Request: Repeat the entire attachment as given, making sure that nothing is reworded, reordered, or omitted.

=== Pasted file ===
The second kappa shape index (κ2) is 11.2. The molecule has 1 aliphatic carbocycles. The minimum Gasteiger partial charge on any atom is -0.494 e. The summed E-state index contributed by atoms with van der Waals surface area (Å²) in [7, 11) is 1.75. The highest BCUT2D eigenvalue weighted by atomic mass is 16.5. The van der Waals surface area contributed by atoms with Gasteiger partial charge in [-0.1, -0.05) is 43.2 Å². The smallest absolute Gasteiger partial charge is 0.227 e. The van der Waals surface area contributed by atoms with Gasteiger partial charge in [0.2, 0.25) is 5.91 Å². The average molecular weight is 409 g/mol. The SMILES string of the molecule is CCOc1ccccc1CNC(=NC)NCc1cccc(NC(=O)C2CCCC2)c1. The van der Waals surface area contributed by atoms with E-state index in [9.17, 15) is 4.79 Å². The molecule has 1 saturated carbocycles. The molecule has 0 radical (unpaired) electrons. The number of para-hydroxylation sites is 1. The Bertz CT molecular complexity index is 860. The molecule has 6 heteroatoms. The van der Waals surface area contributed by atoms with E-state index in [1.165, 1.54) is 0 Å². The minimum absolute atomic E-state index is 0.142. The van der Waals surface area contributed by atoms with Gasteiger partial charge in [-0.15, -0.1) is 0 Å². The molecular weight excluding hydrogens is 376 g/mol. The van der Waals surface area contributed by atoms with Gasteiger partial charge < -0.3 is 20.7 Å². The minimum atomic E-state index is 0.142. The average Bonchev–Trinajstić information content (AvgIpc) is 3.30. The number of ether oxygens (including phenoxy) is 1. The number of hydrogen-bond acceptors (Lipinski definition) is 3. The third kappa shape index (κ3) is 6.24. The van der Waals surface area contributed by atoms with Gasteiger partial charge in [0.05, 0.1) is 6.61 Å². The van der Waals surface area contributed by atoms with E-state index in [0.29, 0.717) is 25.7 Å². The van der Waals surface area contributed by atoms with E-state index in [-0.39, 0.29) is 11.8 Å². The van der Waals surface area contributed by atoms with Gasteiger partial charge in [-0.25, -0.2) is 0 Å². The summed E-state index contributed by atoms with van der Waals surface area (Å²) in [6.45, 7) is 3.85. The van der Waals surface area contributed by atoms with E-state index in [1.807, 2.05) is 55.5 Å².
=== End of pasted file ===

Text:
The second kappa shape index (κ2) is 11.2. The molecule has 1 aliphatic carbocycles. The minimum Gasteiger partial charge on any atom is -0.494 e. The summed E-state index contributed by atoms with van der Waals surface area (Å²) in [7, 11) is 1.75. The highest BCUT2D eigenvalue weighted by atomic mass is 16.5. The van der Waals surface area contributed by atoms with Gasteiger partial charge in [-0.1, -0.05) is 43.2 Å². The smallest absolute Gasteiger partial charge is 0.227 e. The van der Waals surface area contributed by atoms with Gasteiger partial charge in [0.2, 0.25) is 5.91 Å². The average molecular weight is 409 g/mol. The SMILES string of the molecule is CCOc1ccccc1CNC(=NC)NCc1cccc(NC(=O)C2CCCC2)c1. The van der Waals surface area contributed by atoms with E-state index in [9.17, 15) is 4.79 Å². The molecule has 1 saturated carbocycles. The molecule has 0 radical (unpaired) electrons. The number of para-hydroxylation sites is 1. The Bertz CT molecular complexity index is 860. The molecule has 6 heteroatoms. The van der Waals surface area contributed by atoms with E-state index in [1.165, 1.54) is 0 Å². The minimum absolute atomic E-state index is 0.142. The van der Waals surface area contributed by atoms with Gasteiger partial charge in [-0.15, -0.1) is 0 Å². The molecular weight excluding hydrogens is 376 g/mol. The van der Waals surface area contributed by atoms with Gasteiger partial charge < -0.3 is 20.7 Å². The minimum atomic E-state index is 0.142. The average Bonchev–Trinajstić information content (AvgIpc) is 3.30. The number of ether oxygens (including phenoxy) is 1. The number of hydrogen-bond acceptors (Lipinski definition) is 3. The third kappa shape index (κ3) is 6.24. The van der Waals surface area contributed by atoms with Gasteiger partial charge in [0.05, 0.1) is 6.61 Å². The van der Waals surface area contributed by atoms with E-state index in [0.29, 0.717) is 25.7 Å². The van der Waals surface area contributed by atoms with E-state index in [-0.39, 0.29) is 11.8 Å². The van der Waals surface area contributed by atoms with Gasteiger partial charge in [-0.25, -0.2) is 0 Å². The summed E-state index contributed by atoms with van der Waals surface area (Å²) in [6.45, 7) is 3.85. The van der Waals surface area contributed by atoms with E-state index in [1.807, 2.05) is 55.5 Å².